4 common pitfalls of running conversion rate experiments from Microsoft
5 tips to avoid a metrics meltdown when upgrading to Universal Analytics
Universal Analytics promises some juicy benefits over the previous standard analytics. But having upgraded 6 different high traffic sites there are some pitfalls to be aware of. Firstly, why would you want to upgrade your tracking script? More reliable tracking of page visitors - i.e. fewer visits untracked More customisation to exclude certain referrers or search terms Better tools for tracking across multiple domains and tracking users across different devices Track usage across your apps for the same web property Ability to send up to 20 custom dimensions instead of the previous limit of only 5 custom variables If you want to avoid any interruption of service when you upgrade, why not book a quick consultation with us to check if Universal Analytics will work in your case. But before you start you should take note of the following. 1. Different tracking = overall visits change If your boss is used to seeing dependable weekly / monthly numbers, they may query why the number of visits has changed. Universal Analytics is likely to track c. 2% more visits than previously (partly due to different referral tracking - see below), but it could be higher depending on your mix of traffic. PRO TIP: Set up a new web property (a different tracking code) for Universal Analytics and run the old and new trackers alongside each other for a month. Then you can see how the reports differ before sharing with managers. Once this testing period is over you'll need to upgrade the original tracking code to Universal Analytics to you keep all your historic data. 2. Different tracking of referrals Previously, if Bob clicked on a link in Twitter to your site, reads, goes back to Twitter, and within 30 minutes clicks on a different link to your site - that would be counted as one visit and the 2nd referral source would be ignored. In Universal Analytics, when Bob clicks on the 2nd link he is tracked as a second visit, and 2nd referral source is stored. This may be more accurate for marketing tracking, but if Bob then buys a product from you, going via a secure payment gateway hosted on another domain (e.g. paypal.com) then the return from the payment gateway will be counted as a new visit. All your payment goals or ecommerce tracking will be attributed to a referral from 'paypal.com'. This will ruin your attribution of a sale to the correct marketing channel or campaign! PRO TIP: You need to add all of the payment gateways (or other third party sites a user may visit during the payment process) to the 'Referral Exclusion List'. You can find this under the Admin > Property > Tracking codes menu: 3. Tracking across domains If you use the same tracking code across different domains (e.g. mysite.co.uk and mysite.com or mysite.de) then you will need to change the standard tracking script slightly. By default the tracking script you copy from Google Analytics contains a line like: ga('create', 'UA-XXXXXXX-1', 'mysite.com');. This will only track pages that strictly end with 'mysite.com'. PRO TIP: It's much safer to change the tracker to set that cookie domain automatically. The equivalent for the site above would be ga('create', 'UA-XXXXXXX-1', 'auto');. The 3rd argument of the function is replaced with 'auto'. 4. Incompatibility with custom variables Only relevant if you send custom data already Custom variables are only supported historically in Universal analytics. That means you will need to change any scripts that send custom data to the new custom dimension format to keep data flowing. Read the developer documentation for more. PRO TIP: You'll need to set the custom dimension names in the admin panel before the custom data can be sent from the pages. You can also only check that the custom dimensions are being sent correctly by creating a new custom report for each dimension. 5. User tracking limitations We wouldn't recommend implementing the new user ID feature just now, as it has some major limitations compared with storing the GA client ID. You need to create a separate view to see the logged-in-user data, which makes reporting pageviews a whole lot more complex. Visits a user made to your site BEFORE signing up are not tracked with that user - which means you can't track the marketing sources by user PRO TIP: See our user tracking alternative. Got more tips on to setting up Universal Analytics? Please share them with us in the comments, or get in touch if you want more advice on how to upgrade! Get Social! Follow us on LinkedIn, Twitter, and Facebook and keep up-to-date with our Google Analytics insights.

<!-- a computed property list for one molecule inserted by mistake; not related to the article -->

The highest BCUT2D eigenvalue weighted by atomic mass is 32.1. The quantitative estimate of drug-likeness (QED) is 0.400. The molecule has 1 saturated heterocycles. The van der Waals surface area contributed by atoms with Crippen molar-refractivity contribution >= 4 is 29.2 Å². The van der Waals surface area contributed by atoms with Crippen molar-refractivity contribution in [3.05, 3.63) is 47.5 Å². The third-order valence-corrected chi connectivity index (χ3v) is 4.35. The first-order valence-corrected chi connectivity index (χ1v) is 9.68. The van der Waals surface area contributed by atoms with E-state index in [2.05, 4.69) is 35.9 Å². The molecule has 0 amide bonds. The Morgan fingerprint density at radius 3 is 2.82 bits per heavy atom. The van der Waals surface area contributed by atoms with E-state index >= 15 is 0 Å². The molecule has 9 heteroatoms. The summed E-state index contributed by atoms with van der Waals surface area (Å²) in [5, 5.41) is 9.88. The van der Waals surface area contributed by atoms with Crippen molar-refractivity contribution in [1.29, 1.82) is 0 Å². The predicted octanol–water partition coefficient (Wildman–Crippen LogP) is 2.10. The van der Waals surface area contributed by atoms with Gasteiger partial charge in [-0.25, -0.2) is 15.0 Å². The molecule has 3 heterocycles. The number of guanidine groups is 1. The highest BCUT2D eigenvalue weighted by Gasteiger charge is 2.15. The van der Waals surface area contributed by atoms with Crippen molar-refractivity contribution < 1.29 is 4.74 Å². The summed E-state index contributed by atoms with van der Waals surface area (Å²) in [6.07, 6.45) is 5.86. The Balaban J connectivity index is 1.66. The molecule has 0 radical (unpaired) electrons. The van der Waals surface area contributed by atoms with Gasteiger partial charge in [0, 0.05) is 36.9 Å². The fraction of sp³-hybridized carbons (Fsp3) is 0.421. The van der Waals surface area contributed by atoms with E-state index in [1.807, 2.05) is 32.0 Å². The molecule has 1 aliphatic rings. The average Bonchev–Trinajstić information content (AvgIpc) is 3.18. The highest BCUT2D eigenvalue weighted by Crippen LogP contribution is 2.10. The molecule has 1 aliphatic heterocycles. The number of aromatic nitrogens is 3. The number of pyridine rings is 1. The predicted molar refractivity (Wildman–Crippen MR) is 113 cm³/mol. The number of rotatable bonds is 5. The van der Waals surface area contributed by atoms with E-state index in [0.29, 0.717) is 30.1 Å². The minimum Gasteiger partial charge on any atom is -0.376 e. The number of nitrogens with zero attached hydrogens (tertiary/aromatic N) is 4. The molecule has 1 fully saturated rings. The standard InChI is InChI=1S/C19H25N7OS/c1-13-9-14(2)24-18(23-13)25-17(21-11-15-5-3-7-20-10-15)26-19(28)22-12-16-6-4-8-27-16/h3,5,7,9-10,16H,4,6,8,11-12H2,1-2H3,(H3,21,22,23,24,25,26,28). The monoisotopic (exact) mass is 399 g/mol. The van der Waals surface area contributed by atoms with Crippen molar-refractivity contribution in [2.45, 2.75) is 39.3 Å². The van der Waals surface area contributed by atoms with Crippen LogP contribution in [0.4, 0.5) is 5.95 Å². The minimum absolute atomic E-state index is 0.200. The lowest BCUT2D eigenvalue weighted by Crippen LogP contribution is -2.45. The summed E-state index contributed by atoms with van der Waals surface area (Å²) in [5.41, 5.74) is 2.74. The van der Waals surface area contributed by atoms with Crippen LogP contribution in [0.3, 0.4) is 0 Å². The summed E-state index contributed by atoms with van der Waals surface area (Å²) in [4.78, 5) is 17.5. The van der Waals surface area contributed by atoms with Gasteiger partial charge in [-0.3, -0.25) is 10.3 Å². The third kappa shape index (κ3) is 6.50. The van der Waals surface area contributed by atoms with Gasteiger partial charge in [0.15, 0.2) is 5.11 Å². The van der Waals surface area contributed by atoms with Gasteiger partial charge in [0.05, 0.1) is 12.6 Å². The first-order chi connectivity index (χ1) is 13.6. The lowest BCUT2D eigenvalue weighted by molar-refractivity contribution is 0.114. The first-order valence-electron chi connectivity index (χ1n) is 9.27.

Widget Tracking with Google Analytics
I was asked recently about the best way to track a widget, loaded in an iframe, on a third-party site with Google Analytics. The difficulty is that many browsers now block 3rd party cookies (those set by a different domain to the one in the browser address bar) – and this applies to a Google Analytics cookie for widgets as much as to adverts. The best solution seems to be to use local storage on the browser (also called HTML5 Storage) to store a persistent identifier for Analytics and bypass the need to set a cookie – but then you have to manually create a clientID to send to Google Analytics. See the approach used by ShootItLive. However, as their comment on line 41 says, this is not a complete solution - because there are lots of browsers beyond Safari which block third party cookies. I would take the opposite approach and check if the browser supports local storage, and only revert to trying to set a cookie if it does not. Local storage is now possible on 90% of browsers in use and the browsers with worst 3rd party cookie support (Firefox and Safari) luckily have the longest support for local storage. As a final note, I would set up the tracking on a different Google Analytics property to your main site, so that pageviews of widgets are not confused with pageviews of your main site. To do list: Build a script to create a valid clientID for each new visitor Call ga('create) function, setting 'storage' : 'none', and getting the 'clientID' from local storage (or created from new) Send a pageview (or event) for every time the widget is loaded. Since the widget page is likely to be the same every time it is embedded, you might want to store the document referrer (the parent page URL) instead Need help with the details? Get in touch with our team of experts and we'd be happy to help! Get Social! Follow us on LinkedIn, Twitter, and Facebook and keep up-to-date with our Google Analytics insights.